Compare any two graphics cards:
GeForce GTX 470 vs Radeon HD 6570 (OEM) 2GB
IntroThe GeForce GTX 470 has a GPU core speed of 607 MHz, and the 1280 MB of GDDR5 RAM is set to run at 837 MHz through a 320-bit bus. It also is comprised of 448 SPUs, 56 TAUs, and 40 Raster Operation Units.
Compare all that to the Radeon HD 6570 (OEM) 2GB, which uses a 40 nm design. AMD has clocked the core speed at 650 MHz. The GDDR5 RAM works at a speed of 1000 MHz on this specific card. It features 480 SPUs as well as 24 Texture Address Units and 8 ROPs.
Power Usage and Theoretical Benchmarks
Power Consumption (Max TDP)
Theoretically speaking, the GeForce GTX 470 should be quite a bit faster than the Radeon HD 6570 (OEM) 2GB overall. (explain)
Texel RateThe GeForce GTX 470 should be much (more or less 118%) faster with regards to AF than the Radeon HD 6570 (OEM) 2GB. (explain)
Pixel RateIf using a high screen resolution is important to you, then the GeForce GTX 470 is superior to the Radeon HD 6570 (OEM) 2GB, by a large margin. (explain)
Please note that the above 'benchmarks' are all just theoretical - the results were calculated based on the card's specifications, and real-world performance may (and probably will) vary at least a bit.
Please note that the price comparisons are based on search keywords - sometimes it might show cards with very similar names that are not exactly the same as the one chosen in the comparison. We do try to filter out the wrong results as best we can, though.
Memory Bandwidth: Memory bandwidth is the largest amount of information (in units of MB per second) that can be transported across the external memory interface within a second. It's worked out by multiplying the interface width by its memory clock speed. If the card has DDR RAM, it should be multiplied by 2 once again. If DDR5, multiply by 4 instead. The higher the bandwidth is, the faster the card will be in general. It especially helps with anti-aliasing, High Dynamic Range and higher screen resolutions.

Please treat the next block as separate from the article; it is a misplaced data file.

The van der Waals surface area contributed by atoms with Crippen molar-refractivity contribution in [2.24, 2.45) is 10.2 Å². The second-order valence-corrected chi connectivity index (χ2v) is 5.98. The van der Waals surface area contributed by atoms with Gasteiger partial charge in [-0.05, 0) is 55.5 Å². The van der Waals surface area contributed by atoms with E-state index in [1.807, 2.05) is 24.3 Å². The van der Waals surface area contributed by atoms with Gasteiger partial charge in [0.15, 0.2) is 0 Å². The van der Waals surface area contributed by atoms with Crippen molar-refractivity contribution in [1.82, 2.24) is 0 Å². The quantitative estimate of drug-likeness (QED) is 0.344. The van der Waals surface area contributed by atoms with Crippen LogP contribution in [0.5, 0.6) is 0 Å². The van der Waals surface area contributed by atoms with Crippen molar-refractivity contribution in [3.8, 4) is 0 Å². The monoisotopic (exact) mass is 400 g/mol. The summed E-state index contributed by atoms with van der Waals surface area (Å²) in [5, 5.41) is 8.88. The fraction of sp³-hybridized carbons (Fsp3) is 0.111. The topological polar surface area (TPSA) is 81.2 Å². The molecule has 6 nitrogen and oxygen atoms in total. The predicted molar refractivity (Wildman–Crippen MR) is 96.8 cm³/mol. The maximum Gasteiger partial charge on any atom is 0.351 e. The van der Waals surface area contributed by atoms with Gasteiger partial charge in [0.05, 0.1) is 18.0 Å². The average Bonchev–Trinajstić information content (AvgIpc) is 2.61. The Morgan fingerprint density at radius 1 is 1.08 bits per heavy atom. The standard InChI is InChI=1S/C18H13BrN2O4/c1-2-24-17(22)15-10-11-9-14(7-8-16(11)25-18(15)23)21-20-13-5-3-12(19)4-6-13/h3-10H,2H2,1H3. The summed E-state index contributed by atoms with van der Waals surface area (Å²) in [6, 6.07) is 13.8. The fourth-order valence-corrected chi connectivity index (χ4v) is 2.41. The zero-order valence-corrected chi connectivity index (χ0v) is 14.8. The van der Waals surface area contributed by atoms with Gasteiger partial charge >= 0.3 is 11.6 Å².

Texel Rate: Texel rate is the maximum number of texture map elements (texels) that are processed per second. This is worked out by multiplying the total number of texture units of the card by the core clock speed of the chip. The higher the texel rate, the better the card will be at texture filtering (anisotropic filtering - AF). It is measured in millions of texels processed in one second.
Pixel Rate: Pixel rate is the most pixels that the graphics chip could possibly record to the local memory in a second - measured in millions of pixels per second. The figure is calculated by multiplying the number of Render Output Units by the the core clock speed. ROPs (Raster Operations Pipelines - sometimes also referred to as Render Output Units) are responsible for outputting the pixels (image) to the screen. The actual pixel fill rate also depends on many other factors, especially the memory bandwidth of the card - the lower the bandwidth is, the lower the potential to get to the maximum fill rate.